American Red Cross declares national blood crisis as donations plummet; rep says organization is limited to 1 day delivery

SAN FRANCISCO (KGO) — Not only are we dealing with a pandemic, but the American Red Cross says we are in a blood crisis that could put patients at risk.

Marcia Antipa is a spokesperson for Red Cross public affairs. She joined ABC7 News on our “Getting Answers” program on Tuesday at 3:00 PM to explain the dire situation.

“In fact, there has been a 10 percent drop in (blood) donations since the start of the pandemic,” Antipa said.

She says donor turnout “has fallen”, in part due to a 62 percent drop in the number of rides at schools and colleges.

RELATED: Red Cross urgently needs donors: ‘The need for blood is constant’

She says the number of donors has always fluctuated, but the reality is, “the need is constant.”

“Every two seconds someone in the United States needs blood,” she said.

How low is the blood supply that it is considered a “national crisis”?

“The Red Cross has fallen back on a one-day supply in recent weeks,” says Antipa.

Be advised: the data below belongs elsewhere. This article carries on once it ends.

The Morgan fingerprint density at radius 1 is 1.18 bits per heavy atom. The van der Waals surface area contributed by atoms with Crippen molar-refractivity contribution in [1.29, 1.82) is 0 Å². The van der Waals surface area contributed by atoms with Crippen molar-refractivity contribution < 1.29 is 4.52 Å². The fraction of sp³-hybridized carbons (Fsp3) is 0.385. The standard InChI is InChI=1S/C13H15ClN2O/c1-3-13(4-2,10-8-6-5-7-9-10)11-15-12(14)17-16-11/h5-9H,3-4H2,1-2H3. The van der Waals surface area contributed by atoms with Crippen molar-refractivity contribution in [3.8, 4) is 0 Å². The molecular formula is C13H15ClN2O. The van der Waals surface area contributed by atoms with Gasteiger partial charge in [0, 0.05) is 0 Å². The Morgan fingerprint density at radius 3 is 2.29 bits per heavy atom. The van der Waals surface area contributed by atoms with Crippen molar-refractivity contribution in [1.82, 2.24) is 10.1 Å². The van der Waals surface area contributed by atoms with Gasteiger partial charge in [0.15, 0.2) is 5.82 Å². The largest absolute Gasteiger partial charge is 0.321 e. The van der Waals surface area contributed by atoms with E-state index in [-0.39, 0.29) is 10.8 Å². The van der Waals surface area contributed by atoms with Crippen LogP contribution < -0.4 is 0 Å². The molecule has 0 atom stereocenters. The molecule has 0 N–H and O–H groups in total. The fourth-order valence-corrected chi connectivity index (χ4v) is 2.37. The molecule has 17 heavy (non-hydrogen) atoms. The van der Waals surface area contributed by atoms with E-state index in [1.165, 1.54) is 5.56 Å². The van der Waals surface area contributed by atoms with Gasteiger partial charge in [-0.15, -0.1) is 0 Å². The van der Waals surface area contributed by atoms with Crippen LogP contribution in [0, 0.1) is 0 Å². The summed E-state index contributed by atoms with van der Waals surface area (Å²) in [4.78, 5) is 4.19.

The one-day provision is nationwide. It’s about the same in the Bay Area, she says.

VIDEO: Blood centers in Bay Area feel impact of coronavirus outbreak

She says this makes it a challenge for the organization to supply hospitals, forcing doctors to make difficult decisions about who will get the blood.

In severe cases, a single patient can use a hospital’s entire blood supply, Antipa explained, telling a sobering story about a woman who not only needed the hospital’s entire supply, but was airlifted to a second treatment center for more.

She noted that the Red Cross strictly supplies the blood, and it is up to hospitals and doctors to decide where it is most needed.

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Aside from a drastic reduction in blood flow, she says many people have stopped donating during the pandemic and the Red Cross, like many medical institutions recently, is also dealing with staff shortages.

This means they are looking for phlebotomists who can be trained and paid, as well as volunteers to staff blood donation stations.

The greatest need, of course, is for blood donors.

“It’s okay to donate if you’re vaccinated,” she said, adding that the blood donation center just wants to know what type of vaccine you had.

Questions about edibility can be answered at: redcrossblood.org or by calling 1-800-REDCROSS.

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The Red Cross also offers incentives, which, according to Antipa, is not new.

By donating in January, you’ll be entered into a drawing to win two tickets to this year’s Super Bowl in Los Angeles.

However, Antipa believes that most people donate out of the goodness of their hearts, not for incentives.

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